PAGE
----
Wolfgang Wildgen. Wednesday, 3 October 2007, 4-5pm. 618 Crawford Hall. Title: “Evolution and Discourse .” Guest Professor, Linguist, University of Bremen, Germany.Website 1. Website 2.

Abstract: The evolution of language has two sides corresponding to different semiotic aspects of linguistic signs: the social / referential meaning and the organization of signs in words/sentences/discourse. The first aspect is linked to the evolution of significance (“prégnance”) and René Thom has linked it to basic features of light (visual perception) and to evolutionary significance (survival values). The second aspect is of a pragmatic nature. Out of behavioral patterns, cultural techniques, rituals etc., discourse features emerge and open the way for complex linguistic competences. The theoretical preconditions for these two major evolutionary forces are discussed and their relevance for the explanation of modern linguistic competences is exemplified. The consequences for an evolutionary theory of language and grammar are drawn.


Ethics & Cognition. Wednesday, 12 September 2007. 4-5pm. 618 Crawford Hall. Presenters include Sara Waller, Anthony Jack, William Deal, and Per Aage Brandt. Abstracts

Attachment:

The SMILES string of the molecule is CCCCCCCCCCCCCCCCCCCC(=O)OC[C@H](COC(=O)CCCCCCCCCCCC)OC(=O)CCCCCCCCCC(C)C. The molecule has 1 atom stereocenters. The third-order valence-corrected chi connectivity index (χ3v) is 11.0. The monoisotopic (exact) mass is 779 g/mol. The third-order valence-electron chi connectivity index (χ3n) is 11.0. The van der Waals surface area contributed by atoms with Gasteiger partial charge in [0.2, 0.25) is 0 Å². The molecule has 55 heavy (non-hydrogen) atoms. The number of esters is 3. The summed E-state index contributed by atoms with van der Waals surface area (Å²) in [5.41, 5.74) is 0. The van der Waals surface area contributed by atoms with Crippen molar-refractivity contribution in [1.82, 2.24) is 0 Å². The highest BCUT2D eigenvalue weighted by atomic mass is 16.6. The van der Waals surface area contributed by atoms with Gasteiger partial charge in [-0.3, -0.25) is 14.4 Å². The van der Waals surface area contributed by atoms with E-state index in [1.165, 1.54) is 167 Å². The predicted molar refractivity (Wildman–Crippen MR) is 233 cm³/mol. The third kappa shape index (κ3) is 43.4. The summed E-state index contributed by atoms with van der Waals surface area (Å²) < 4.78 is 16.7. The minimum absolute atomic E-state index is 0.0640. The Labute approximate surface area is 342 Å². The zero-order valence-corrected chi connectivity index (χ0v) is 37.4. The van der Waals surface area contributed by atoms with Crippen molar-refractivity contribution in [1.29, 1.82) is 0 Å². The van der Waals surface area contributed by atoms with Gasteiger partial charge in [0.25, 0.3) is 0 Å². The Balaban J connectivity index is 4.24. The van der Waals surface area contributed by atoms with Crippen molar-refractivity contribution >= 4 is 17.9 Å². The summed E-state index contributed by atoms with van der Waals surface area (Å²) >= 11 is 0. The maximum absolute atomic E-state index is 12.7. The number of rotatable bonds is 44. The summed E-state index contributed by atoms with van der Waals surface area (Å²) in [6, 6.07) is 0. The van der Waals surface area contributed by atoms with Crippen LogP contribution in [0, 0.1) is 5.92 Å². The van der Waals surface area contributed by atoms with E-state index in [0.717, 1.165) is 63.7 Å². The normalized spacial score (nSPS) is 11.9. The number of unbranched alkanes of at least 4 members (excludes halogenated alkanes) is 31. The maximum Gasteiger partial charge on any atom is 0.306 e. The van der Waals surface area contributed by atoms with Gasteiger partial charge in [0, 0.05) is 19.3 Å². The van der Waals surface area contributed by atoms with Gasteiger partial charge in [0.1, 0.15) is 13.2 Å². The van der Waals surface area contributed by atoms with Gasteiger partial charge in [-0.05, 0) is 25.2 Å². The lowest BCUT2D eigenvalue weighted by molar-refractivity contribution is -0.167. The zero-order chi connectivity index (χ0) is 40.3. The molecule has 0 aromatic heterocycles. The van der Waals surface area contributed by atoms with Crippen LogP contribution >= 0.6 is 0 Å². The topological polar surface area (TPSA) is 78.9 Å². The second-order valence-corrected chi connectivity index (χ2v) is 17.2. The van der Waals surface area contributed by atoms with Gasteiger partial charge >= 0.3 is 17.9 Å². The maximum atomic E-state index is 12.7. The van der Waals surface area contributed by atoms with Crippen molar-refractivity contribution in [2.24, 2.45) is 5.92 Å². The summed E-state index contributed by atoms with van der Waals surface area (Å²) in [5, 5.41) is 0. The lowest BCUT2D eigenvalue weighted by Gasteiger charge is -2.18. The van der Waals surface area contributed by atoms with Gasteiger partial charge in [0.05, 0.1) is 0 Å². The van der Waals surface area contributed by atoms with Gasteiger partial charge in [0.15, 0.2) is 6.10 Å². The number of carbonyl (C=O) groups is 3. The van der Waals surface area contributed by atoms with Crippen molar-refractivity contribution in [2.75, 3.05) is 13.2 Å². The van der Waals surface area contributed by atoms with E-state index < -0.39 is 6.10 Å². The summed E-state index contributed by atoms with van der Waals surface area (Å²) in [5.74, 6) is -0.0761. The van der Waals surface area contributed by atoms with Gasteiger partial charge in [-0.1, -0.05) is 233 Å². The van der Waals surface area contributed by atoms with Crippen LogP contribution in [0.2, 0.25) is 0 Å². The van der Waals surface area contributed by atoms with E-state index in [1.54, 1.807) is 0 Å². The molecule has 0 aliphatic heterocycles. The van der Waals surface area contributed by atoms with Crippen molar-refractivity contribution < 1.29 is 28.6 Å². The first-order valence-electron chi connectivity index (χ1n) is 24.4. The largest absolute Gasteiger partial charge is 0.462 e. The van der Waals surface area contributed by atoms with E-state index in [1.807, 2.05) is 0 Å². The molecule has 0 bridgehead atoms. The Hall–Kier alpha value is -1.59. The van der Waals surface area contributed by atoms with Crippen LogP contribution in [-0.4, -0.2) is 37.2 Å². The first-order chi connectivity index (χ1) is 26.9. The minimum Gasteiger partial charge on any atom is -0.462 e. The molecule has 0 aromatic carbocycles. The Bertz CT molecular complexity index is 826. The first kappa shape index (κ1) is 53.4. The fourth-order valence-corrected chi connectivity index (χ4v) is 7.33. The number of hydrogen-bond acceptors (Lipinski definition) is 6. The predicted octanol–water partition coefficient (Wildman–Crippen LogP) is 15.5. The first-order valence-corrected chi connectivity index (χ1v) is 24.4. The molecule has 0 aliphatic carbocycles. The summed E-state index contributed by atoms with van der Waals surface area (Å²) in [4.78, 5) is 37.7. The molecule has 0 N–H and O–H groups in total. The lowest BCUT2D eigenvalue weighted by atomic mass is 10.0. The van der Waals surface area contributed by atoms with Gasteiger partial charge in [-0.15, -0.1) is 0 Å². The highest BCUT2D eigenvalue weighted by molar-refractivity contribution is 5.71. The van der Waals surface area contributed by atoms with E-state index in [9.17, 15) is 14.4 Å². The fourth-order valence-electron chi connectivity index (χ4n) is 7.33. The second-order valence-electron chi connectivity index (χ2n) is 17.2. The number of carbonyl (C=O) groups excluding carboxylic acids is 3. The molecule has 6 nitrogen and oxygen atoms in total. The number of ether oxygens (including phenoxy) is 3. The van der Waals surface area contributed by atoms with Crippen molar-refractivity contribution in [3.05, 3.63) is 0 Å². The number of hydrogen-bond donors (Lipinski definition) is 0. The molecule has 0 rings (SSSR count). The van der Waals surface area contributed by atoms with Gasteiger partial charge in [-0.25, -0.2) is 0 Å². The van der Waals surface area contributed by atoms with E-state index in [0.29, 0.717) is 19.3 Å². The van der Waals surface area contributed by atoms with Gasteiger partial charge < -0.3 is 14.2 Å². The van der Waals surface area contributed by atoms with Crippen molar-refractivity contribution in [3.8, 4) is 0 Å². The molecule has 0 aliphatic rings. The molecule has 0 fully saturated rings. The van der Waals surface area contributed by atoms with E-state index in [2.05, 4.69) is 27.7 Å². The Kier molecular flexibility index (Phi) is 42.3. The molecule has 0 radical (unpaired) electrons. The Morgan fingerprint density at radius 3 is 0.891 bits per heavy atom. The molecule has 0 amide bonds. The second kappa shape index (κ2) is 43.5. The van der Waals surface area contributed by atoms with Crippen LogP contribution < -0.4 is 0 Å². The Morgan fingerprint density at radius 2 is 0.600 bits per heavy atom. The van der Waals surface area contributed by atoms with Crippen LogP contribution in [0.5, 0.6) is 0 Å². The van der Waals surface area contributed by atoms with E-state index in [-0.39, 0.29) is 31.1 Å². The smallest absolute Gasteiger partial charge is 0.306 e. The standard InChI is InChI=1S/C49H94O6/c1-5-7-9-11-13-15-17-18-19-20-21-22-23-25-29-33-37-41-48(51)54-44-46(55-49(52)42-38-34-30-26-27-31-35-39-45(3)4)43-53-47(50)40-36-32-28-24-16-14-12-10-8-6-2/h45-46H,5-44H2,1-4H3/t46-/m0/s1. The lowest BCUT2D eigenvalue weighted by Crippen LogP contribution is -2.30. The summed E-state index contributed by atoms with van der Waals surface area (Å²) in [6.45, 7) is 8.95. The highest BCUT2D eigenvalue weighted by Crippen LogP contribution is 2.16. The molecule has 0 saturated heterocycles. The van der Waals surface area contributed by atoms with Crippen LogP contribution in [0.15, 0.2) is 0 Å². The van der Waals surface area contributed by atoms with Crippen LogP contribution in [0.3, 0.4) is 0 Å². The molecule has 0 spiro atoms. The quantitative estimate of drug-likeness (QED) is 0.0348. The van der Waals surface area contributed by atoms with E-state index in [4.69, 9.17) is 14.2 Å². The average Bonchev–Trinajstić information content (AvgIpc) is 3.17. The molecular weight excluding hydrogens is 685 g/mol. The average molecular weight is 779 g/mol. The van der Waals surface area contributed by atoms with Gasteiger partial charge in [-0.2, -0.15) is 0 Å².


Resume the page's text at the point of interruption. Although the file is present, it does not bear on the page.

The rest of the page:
Jay Alexander. Wednesday, 5 September 2007. 4-5pm. 618 Crawford Hall. Title: “Blending and Mathematics.” Alexander’s Website. The Blending Webiste is at http://blending.stanford.edu. Jay Alexander is Levi Kerr Professor of Mathematics and Cognitive Science and Chair of Mathematics at Case Western Reserve University.

Abstract: A number of cognitive scientists—Mark Turner, Gilles Fauconnier, and others—have emphasized the role that cognitive blending plays in human cognition. George Lakoff and Raphael Núñez have stated, “Many of the most important ideas in mathematics are … conceptual blends.” Mathematics is rigorously deductive, formally based on a few axioms and constructions. As such, it could easily become sterile, but in fact it is an incredibly rich and fecund discipline. I posit that one reason is that it rather explicitly incorporates cognitive constructions in its formal structure. I would like to support this thesis, both by explaining how blending has been incorporated into the methodology of mathematics and presenting some case studies.


Michele Feist. Thursday, 30 August 2007. 3-4pm. 618 Crawford. Title: “Inside in and on.” Website. Michele Feist is Assistant Professor of Cognitive Science at the Institute of Cognitive Science at the University of Louisiana, Lafayette. Pdf of background reading.